[BRUSSELS] No European leaders are satisfied so far with proposals for a deal to keep Britain in the EU, which Prime Minister David Cameron hopes to secure at a summit this month, sources close to the negotiations told AFP.
Initial reactions from European capitals show that "nobody's happy" with the draft agreement that European Union president Donald Tusk unveiled on Monday, one European source said on condition of anonymity.
The lack of satisfaction so far is a sign that Mr Tusk's proposal is fair and balanced, but also an indication that it could be hard to reach a deal at the February 18-19 meeting of the 28 EU leaders, the source added.
Mr Cameron, who is aiming to hold a referendum on Britain's EU membership in June, met Mr Tusk on the margins of a Syria donor conference in London on Thursday.
The British prime minister is now set to fly to Poland and Denmark on Friday at the start of a whirlwind fortnight of diplomacy in a bid to win over his sceptical EU counterparts and secure an accord.
European diplomats in Brussels are set to hold their first full talks on the new proposals on Friday, and will meet again next Thursday in a bid to iron out their differences and reach an agreement at the summit.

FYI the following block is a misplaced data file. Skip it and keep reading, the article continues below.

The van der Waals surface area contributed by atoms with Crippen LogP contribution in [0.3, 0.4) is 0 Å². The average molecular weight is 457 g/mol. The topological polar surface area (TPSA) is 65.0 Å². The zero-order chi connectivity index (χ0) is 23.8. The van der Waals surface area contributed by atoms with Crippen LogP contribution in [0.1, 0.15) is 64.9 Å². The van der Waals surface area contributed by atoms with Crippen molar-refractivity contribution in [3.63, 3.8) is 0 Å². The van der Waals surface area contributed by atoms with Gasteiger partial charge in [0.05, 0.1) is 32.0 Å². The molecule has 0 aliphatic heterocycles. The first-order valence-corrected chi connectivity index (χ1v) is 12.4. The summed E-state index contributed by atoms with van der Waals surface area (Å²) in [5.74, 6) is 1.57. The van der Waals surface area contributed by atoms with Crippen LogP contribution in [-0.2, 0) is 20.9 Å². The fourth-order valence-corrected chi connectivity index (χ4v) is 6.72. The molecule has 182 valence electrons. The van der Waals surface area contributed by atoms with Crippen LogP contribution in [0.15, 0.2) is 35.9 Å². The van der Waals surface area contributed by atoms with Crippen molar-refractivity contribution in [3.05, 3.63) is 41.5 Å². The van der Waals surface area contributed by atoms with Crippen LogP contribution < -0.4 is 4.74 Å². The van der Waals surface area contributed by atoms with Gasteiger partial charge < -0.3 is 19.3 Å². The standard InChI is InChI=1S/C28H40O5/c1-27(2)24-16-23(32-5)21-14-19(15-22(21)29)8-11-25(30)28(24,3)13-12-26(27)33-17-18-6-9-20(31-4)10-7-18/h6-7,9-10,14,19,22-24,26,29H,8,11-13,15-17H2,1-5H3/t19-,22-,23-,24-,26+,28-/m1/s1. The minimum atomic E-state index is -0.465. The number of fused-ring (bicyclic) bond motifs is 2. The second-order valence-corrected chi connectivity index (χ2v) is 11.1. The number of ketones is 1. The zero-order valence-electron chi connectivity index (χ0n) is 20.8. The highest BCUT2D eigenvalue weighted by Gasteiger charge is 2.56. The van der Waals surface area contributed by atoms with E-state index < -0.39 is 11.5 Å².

Mr Cameron has meanwhile been in frequent contact with French President Francois Hollande, who warned on Wednesday that there should be no more changes to the deal at the summit itself, and has expressed concern over Tusk's proposals for protections for non-eurozone countries.
A British government source said however that "the mood is improving on that." Spain is meanwhile dissatisfied with the European Commission, the executive arm of the EU headed by Jean-Claude Juncker, for not taking a tougher line on Mr Cameron's demands for a limit to benefits for EU migrants working in Britain, another European source said.
Mr Tusk's proposals include a four-year "emergency brake" limiting welfare payments to migrants, as well as "red card" system for national parliaments to overrule draft EU laws.
Poland, the Czech Republic, Hungary and Slovakia have previously expressed concerns over the welfare plan, saying it would discriminate against hundreds of thousands of their citizens who currently work in Britain.